Hunter Biden’s bid to dismiss tax case meets judge’s skepticism

A federal judge pressed a lawyer for the president’s son about the claim that the tax charges represent a selective prosecution.

LOS ANGELES — Hunter Biden’s effort to dismiss the federal tax charges against him got a chilly reception in court on Wednesday, as a federal judge sounded skeptical that the president’s son was a victim of a politically motivated prosecution.

The president’s son was not present in the federal courthouse in downtown Los Angeles, as his defense attorneys, led by Abbe Lowell, put forth a variety of arguments to gut or shut down the case entirely.

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“There is nothing regular about how this case was initiated [and] investigated,” Lowell said, making an overarching argument that Biden has been unfairly targeted by special counsel David Weiss.

But Judge Mark Scarsi, a district judge in California’s Central district, continually pressed Lowell for firmer proof that Biden was subject to selective, vindictive prosecution.

Last year, as the GOP-led House ramped up its scrutiny of the Biden family, two IRS agents publicly alleged that the Justice Department initially gave special treatment to Hunter Biden — an account that both DOJ and Weiss have denied. Biden’s legal team has argued that Republican pressure caused Weiss to bring charges that otherwise would never have been brought.

But Scarsi, an appointee of former President Donald Trump, said during the hearing that “there is no evidence [from the defense] that influenced the prosecutors’ decision here.” The judge asked Lowell whether the defense argument boiled down to “where there’s smoke, there’s fire.”

Scarsi said he would rule on Biden’s various motions to dismiss the case by April 17.

The president’s son has been charged with nine tax offenses, including allegedly failing to file tax returns for three years, inflating his business expenses and understating his income.

Weiss alleges that Biden claimed personal spending, such as his daughter’s tuition, luxury hotel stays and payments to an escort, as business expenses in order to lower his tax burden.

Weiss has also charged Biden in a separate criminal case in Delaware with illegally possessing a firearm as a drug user.

The two cases follow the collapse of a deal between Biden and the Justice Department last summer. Biden was prepared to plead guilty to two misdemeanor tax offenses and likely avoid punishment on a felony gun charge.

The agreement quickly unraveled after a federal judge in Delaware raised concern about its scope. Attorney General Merrick Garland ultimately appointed Weiss as special counsel, giving him increased authority to oversee the probes. Weiss was present in the courtroom on Wednesday but did not join in the arguments.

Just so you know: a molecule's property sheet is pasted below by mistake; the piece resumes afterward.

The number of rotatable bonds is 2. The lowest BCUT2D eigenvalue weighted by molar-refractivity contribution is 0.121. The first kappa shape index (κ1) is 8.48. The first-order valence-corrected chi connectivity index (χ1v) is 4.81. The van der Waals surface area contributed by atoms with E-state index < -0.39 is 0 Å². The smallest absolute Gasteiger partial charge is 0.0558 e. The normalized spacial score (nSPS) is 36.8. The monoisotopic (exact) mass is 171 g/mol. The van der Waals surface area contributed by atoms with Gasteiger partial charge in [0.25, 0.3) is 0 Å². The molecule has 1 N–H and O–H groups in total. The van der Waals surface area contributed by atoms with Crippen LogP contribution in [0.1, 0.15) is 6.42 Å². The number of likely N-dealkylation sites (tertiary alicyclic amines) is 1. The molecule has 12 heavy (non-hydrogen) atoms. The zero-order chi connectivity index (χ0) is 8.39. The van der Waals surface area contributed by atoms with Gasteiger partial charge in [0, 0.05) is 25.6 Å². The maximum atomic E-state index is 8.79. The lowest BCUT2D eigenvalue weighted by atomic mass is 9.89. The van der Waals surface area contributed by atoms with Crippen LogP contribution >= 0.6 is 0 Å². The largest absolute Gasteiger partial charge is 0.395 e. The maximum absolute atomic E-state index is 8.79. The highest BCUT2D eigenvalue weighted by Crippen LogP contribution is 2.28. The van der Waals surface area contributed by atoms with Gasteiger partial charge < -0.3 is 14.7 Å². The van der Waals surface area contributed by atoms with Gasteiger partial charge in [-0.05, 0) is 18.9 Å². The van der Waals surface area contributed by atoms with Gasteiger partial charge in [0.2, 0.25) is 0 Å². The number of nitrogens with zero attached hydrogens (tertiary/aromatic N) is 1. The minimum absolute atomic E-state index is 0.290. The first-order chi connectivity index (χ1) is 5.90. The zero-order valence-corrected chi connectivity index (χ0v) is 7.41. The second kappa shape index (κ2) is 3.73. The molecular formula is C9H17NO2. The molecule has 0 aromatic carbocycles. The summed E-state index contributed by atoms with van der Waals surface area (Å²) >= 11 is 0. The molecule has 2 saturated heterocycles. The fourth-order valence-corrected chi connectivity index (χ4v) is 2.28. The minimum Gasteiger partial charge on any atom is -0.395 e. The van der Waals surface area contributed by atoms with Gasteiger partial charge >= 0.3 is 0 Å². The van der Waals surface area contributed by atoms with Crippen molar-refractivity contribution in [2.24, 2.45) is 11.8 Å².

Biden’s legal team has mounted a wide-ranging effort to halt the cases, filing motions in both states to dismiss the charges. Wednesday marked the first time those arguments were argued before a judge.

In California, the nine motions from the defense included questioning the propriety of the appointment of the special counsel, as well as seeking to transfer the case out of California.

The most protracted argument centered around whether the “pretrial diversion agreement,” which was part of the overall deal with the Justice Department, was still in effect, therefore making Biden immune from prosecution.

Leo Wise, one of the government prosecutors, dismissed the defense’s arguments as “revisionist history,” while another, Derek Hines, said it was “absolutely outrageous” to allege the department was following the lead of Trump or other partisan figures.

Scarsi, who kept a poker face for much of the roughly three-hour hearing, was most vocal with his misgivings with the defense’s assertion that prosecutors were bending to outside pressure.

The judge questioned whether Lowell could prove that the political circus building around Biden had forced the Justice Department’s hand.

“I don’t have transparency,” Lowell replied, arguing he could not divine the prosecutors’ motives. “What I have is the type of evidence that [a prosecutor] goes to a jury with every week and says ‘you can connect the dots.’”

Scarsi pushed back, asking plainly “is there evidence that pressure from outside entity influenced the prosecution?” The defense’s argument, he noted, rested on a timeline detailing the political clamor surrounding Biden in the months leading to the Justice Department’s decision to file new charges.

“It’s a timeline, but it’s a juicy timeline,” Lowell responded, pointing to Weiss being hauled in front of Congress to testify, among other milestones.